'Til the butter melts

Pursuing the cruising dream in 32' of sailing ketch


“Cruising”? Or “Voyaging”?

By Keith
What sort of cruisers are we? I think that’s changing…

Enjoying the waterway at 5 knots…
If you’ve never thought about it – or done it – you might think that there’s only one sort of folks living and traveling by boat, and they’re all called “Cruisers”, but it turns out that’s not the case. I think the first time I encountered the difference was in a book by Lin & Larry Pardey – the Grand Masters of long-distance cruising. During their first circumnavigation of the globe, they found themselves half-way around, needing to either hustle to make it across the Pacific ocean before the winter gales began or stay put for six months and wait for spring. They decided they wanted to get home (Vancouver) sooner, rather than later, and so began a completely different style of voyage. Rather than having no plan, and staying in an area as long as it was fun, they now were making calculated stops to re-provision the boat quickly and keep moving. “Cruising” had become “Voyaging”, and the journey had become the point of their days, rather than the things they saw between each sail.

When we were considering this cruise, my mind was full of the places we might stop and the things we might see. Mystic Seaport, Assategue Island, Smith Island in the Chesapeake, Shackleford Banks, NC… All could be a multi-day stop, maybe a week or more.

The ponies of Assategue Island, Maryland. (Photo:Nicki Dunbar)

But as we actually started the cruise, I began to feel a tension and a discontent. Each potential stop became less and less attractive as we approached it, and each departure became more rewarding. I was in “Voyageing” mode, and hadn’t realized it. Getting south had become the point, and the driving force of each decision.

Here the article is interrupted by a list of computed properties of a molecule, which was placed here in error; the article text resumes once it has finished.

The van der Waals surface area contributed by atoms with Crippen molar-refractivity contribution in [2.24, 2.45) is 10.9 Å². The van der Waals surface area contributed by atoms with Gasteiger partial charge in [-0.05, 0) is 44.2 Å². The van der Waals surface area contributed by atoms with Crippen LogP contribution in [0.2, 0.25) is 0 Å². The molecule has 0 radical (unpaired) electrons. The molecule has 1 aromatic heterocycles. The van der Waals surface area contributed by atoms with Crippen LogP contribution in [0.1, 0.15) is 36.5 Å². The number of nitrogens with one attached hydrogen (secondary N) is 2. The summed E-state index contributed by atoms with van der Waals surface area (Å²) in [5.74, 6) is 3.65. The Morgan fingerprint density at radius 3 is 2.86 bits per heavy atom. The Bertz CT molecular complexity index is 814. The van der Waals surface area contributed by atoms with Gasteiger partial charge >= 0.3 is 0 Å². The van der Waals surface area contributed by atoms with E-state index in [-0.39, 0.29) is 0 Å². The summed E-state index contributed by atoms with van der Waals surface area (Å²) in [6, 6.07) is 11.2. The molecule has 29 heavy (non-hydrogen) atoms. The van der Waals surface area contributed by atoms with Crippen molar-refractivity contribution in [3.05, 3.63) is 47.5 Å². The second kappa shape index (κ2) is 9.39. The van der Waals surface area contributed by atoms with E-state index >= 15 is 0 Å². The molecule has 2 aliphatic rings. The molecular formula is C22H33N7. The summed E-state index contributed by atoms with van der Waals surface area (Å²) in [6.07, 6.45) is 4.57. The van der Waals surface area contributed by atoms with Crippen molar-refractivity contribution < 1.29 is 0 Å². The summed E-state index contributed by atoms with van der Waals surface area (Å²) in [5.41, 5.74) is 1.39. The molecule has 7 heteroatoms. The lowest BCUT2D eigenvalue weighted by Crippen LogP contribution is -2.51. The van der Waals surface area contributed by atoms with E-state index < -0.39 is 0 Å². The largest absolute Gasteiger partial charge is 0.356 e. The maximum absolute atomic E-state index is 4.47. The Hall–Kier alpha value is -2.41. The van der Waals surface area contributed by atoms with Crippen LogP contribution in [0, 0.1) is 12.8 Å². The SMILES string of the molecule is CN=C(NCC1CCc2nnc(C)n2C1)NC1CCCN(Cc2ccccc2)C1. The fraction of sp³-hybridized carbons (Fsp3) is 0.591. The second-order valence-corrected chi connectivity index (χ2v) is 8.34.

And so our trip has become a journey, rather than a series of destinations. The journey is the point, and its own reward. Will we be missing something? Absolutely, and we’re keeping track of things to do and see “next time”. But in the meanwhile, we’re getting an overview of the US East coast that few get to experience, and we’re doing it at a comfortable pace that we choose each day.

That’s pretty cool.

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When the “eyes” have it

…by Keith
When last we left our heros…

Perhaps that’s a bit too much drama. Without going into gory details, let’s just say that surgery to reattach a retina is an amazing use of Star Wars technology, for which I’m extremely greatful, and hope never to encounter again. Lasers are a wonderful thing – but aren’t we all the time being warned not to shine them in our eyes?

Just sayin’…

The extended stay in Hampton, VA which my eye surgery required was very much a new thing for us in many ways. It was only the second time we’ve been in a marina slip, and the first time we stayed for long enough (17 days!) to become recognizable as “regulars”. Boats leave, new boats come in, we make friends and share the good spots in town we’ve found, and serve as the welcoming committee for each new cruiser.  

Need a sugar fix? We can help with that!